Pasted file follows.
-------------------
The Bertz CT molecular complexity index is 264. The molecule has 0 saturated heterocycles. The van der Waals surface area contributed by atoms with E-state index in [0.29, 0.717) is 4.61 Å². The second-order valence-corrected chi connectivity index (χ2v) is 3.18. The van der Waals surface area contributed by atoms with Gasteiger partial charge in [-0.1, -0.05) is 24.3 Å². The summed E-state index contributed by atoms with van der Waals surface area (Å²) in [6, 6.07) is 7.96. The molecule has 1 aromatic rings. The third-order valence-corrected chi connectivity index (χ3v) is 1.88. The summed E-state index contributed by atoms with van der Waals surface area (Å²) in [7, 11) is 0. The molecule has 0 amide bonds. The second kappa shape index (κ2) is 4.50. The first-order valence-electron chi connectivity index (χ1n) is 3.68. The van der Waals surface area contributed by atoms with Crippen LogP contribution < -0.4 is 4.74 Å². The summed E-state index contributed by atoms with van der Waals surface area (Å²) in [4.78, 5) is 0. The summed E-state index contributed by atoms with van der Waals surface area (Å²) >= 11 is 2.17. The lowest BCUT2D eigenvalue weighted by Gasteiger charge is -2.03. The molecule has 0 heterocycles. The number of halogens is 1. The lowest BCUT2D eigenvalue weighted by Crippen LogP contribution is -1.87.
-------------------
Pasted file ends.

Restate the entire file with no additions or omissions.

The Bertz CT molecular complexity index is 264. The molecule has 0 saturated heterocycles. The van der Waals surface area contributed by atoms with E-state index in [0.29, 0.717) is 4.61 Å². The second-order valence-corrected chi connectivity index (χ2v) is 3.18. The van der Waals surface area contributed by atoms with Gasteiger partial charge in [-0.1, -0.05) is 24.3 Å². The summed E-state index contributed by atoms with van der Waals surface area (Å²) in [6, 6.07) is 7.96. The molecule has 1 aromatic rings. The third-order valence-corrected chi connectivity index (χ3v) is 1.88. The summed E-state index contributed by atoms with van der Waals surface area (Å²) in [7, 11) is 0. The molecule has 0 amide bonds. The second kappa shape index (κ2) is 4.50. The first-order valence-electron chi connectivity index (χ1n) is 3.68. The van der Waals surface area contributed by atoms with Crippen LogP contribution < -0.4 is 4.74 Å². The summed E-state index contributed by atoms with van der Waals surface area (Å²) in [4.78, 5) is 0. The summed E-state index contributed by atoms with van der Waals surface area (Å²) >= 11 is 2.17. The lowest BCUT2D eigenvalue weighted by Gasteiger charge is -2.03. The molecule has 0 heterocycles. The number of halogens is 1. The lowest BCUT2D eigenvalue weighted by Crippen LogP contribution is -1.87.